But let’s say my 1st Dino is down to one Heart left.  Maybe I want to make plans to move on to my next unit:


Now if my 1st unit is destroyed this round, my 2nd unit can pick right up with the all out attack.  I have chosen to not use the Full Reload card this round, which may come back to bite me if my 2nd unit is also destroyed since there will not any pink actions left for my 3rd unit to perform next round.  I can still use Black action cards, and play other colors as blocks, but looks a little grim.  (Better hope I win it all this round).

One other thing to take into account is what happens when a player is completely eliminated from the game.  After that happens, you skip them in the resolution of actions.  So if there were only 2 players left in the game and I had programmed in an attack of Green-“attack 2 to the Left,”. I would hit myself.  This could make for an interesting round or a quick ending.

So…that’s the basics of gameplay.  You continue playing rounds until there is only one team of Windups left standing and they are declared the winner.

Windup Roundup (The Good, the Bad, and the Cute):

Let’s start with the cute.  The art for this game is really fun.  All of the little Windups have their own personalities, and make the game much better.  I only wish they were a little bigger so that they could show off the artwork a little bit more.

Which brings me to the only thing I really have negative to say about the game, and that is that the cards are a little too small for me.  I found it difficult to hold the cards in my hands while choosing my actions and I kept dropping them.  I understand that they are small on purpose, making it possible to carry 6 armies of Windups with you in a small box, but I might pay a little more for a larger set.  Also a larger set would take up more room on the table, which was probably also a concern.  But this is really a minor point for me, and might change during the course of the Kickstarter, who knows?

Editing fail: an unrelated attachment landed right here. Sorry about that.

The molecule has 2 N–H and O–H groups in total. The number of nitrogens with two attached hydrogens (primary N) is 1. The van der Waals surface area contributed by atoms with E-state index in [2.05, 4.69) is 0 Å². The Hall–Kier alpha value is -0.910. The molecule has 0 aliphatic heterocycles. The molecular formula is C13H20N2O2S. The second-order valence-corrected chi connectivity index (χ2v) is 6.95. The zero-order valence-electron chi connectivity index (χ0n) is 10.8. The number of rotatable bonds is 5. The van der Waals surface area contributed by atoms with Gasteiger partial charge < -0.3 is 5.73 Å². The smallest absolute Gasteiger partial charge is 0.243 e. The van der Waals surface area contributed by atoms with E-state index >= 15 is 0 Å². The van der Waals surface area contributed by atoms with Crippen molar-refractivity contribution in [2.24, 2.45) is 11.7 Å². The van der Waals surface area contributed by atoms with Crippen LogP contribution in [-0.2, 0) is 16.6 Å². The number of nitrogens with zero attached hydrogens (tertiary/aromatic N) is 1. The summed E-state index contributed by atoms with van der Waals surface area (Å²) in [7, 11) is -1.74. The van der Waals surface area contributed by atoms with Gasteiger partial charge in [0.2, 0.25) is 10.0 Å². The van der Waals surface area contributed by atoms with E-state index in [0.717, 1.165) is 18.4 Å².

Overall, I really like this game.  It has a lot of replayability.  Even if you get stuck in a rut playing the same group of Teddy Bears over and over, other players’ actions are going to change your game decisions based on the outcome of each round.  Also, you may end up with a really powerful Pink Dinosaur or Tank to their not so impressive Purple Teddy Bear, thereby making the final battle less in doubt.  (Plus if no one has any Blue or Orange units left, you don’t have to worry about Bombs or Flame actions). But this also means you planned really well, and maybe they did not.  Or maybe they just were the target of too many other people and you won because you flew under the radar for the first few rounds.

I really think that this game will appeal to a lot of different people.  It’s easy to teach, easy to grasp and really quick to play. It is a filler. It’s not going to be a main event type game, but it’s not trying to be either.  It’s a great little game that doesn’t take very long and travels extremely well.  I see myself throwing it in my game bag as a “just in case” game for almost every game night, but also pulling it out as an intro game to start the night or to introduce new players to a programming game (“Let’s learn this, then we can learn Robo Rally or Dragon and Flagon”).

But overall, really fun and deeper than it seems at first glance.  I look forward to seeing the final version of the game when it hits Kickstarter.

Do not be confused by the tiny packaging, this game packs a punch.  Ninja Approved!


Update : The cards have indeed increased in size since the preview copy I received (yay!) – also the rules have been tweaked slightly – all of this is available to explore on the Kickstarter page (  ) as you prepare for battle.